Some question has arisen of the right of one who holds an option to assign his right to another. An option if given for consideration or under seal is a contract; 96 and the right of the promisee might be supposed to be as assignable as any other contractual right. But such an option is also an offer to enter into a further relation; namely, that of seller and buyer. And it is a general rule that an offer can only be accepted by the person to whom it is made.97 It seems reasonable where a contract right of value is concerned (and an option often is of value) and-the performance of the offeree can be as effectively rendered by any one as by him, that the rule generally applicable to offers should yield, and it is accordingly generally held that an irrevocable option (that is one which is a contract) may be enforced by an assignee.98 And especially this has been held where an option is contained in a lease.99 A few cases, however, have held that an irrevocable offer partakes of the same character as a revocable offer in permitting acceptance only by the offeree.1 Whether one holding an option thereby acquires an interest in land is sometimes discussed as if it affected the question, but it may well be admitted that no interest in land is given by an option and yet asserted that a contract right exists which may be as valuable as an interest in land and which should partake of an ordinary incident of property, like assignability; though doubtless by the express terms of the option the right may be made personal to the one to whom it is given.2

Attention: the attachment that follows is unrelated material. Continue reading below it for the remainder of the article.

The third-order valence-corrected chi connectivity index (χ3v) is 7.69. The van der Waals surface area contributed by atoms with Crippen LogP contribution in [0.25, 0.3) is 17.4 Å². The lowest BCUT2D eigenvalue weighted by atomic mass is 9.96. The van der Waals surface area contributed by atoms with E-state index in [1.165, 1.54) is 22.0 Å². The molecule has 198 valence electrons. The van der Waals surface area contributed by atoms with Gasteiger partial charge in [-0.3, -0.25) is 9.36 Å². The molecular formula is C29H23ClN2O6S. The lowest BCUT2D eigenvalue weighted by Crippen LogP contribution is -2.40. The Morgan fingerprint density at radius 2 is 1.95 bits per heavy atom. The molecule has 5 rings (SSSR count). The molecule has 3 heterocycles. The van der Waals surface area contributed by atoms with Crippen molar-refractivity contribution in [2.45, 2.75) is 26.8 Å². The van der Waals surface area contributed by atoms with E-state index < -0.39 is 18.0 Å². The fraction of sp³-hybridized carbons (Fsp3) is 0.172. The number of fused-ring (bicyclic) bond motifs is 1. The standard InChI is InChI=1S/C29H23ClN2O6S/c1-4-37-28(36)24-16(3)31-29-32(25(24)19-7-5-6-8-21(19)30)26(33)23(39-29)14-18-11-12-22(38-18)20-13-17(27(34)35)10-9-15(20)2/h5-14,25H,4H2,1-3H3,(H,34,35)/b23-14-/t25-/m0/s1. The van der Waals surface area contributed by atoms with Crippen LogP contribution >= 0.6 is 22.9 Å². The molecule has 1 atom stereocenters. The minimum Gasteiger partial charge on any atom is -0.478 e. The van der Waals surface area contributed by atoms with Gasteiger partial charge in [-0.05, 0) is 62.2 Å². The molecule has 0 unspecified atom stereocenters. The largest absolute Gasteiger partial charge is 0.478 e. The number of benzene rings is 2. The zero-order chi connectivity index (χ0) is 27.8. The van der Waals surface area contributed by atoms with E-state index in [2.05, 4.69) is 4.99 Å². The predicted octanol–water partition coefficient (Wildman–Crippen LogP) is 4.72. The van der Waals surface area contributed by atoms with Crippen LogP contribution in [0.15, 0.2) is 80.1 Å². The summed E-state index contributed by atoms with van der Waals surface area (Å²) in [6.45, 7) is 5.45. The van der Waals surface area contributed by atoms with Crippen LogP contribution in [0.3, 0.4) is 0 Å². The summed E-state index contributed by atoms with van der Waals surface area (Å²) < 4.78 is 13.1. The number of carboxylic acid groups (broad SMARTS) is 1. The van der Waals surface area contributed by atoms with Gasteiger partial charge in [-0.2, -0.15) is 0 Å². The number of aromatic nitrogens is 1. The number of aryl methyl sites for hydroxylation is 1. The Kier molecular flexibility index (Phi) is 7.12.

92 In In re Wright, 157 Fed. 544, 85 C. C. A. 206; Greene v. Bartholomew, 34 Ind. 235, and Knevals v. Blauvelt, 82 Me. 458, 19 At1. 818, an insurance agent assigned his right to renewal commissions, the amount of which was wholly uncertain. The assignment was sustained. So other contract rights, the value of which depended upon uncertain future events have been sustained. Bank of Yolo v. Bank of Woodland, 3 Cal. App. 561, 86 Pac. 820; Augur v. Couture, 68 Me. 427; Johnson v. Donohue, 113 Tenn. 446, 83 S. W. 360; and see other oases of assignment of future claims cited in this section.

93 See infra, Sec. 444.

94 See Bowen v. King, 14 Ga. App.

319, 80 S. E 696. See Hall v. Boston Glass Co., 207 Mass. 328, 93 N. E. 640; Fay v. Bankers' Surety Co., 125 Minn. 211, 146 N. W. 359; Berlin Mills Co. v. Poole, 62 N. H. 439; Garland v. Linskey, 19 It. I. 713, 36 Atl. 837, and cases in the following note. Also 5 L. R. A. (N. S.) 564 and note, L. R. A. 1916 D. 367 n.

95 Mutual Loan Co. v. Martell, 222 U. S. 225, 32 S. Ct. 74, 56 L. Ed. 175; aftg., s. c. 200 Mass. 482, 86 N. E. 916; Fay v. Bankers' Surety Co., 125 Minn. 211, 140 N. W. 359; Heller v. Luti, 254 Mo. 704, 164 S. W. 123, L, R. A, 1915 B. 191; Thompson v. Erie R. Co., 207 N. Y. 171, 100 N. E. 791.

96 See supra, Sec. 61.

97 See supra, Sec. 80.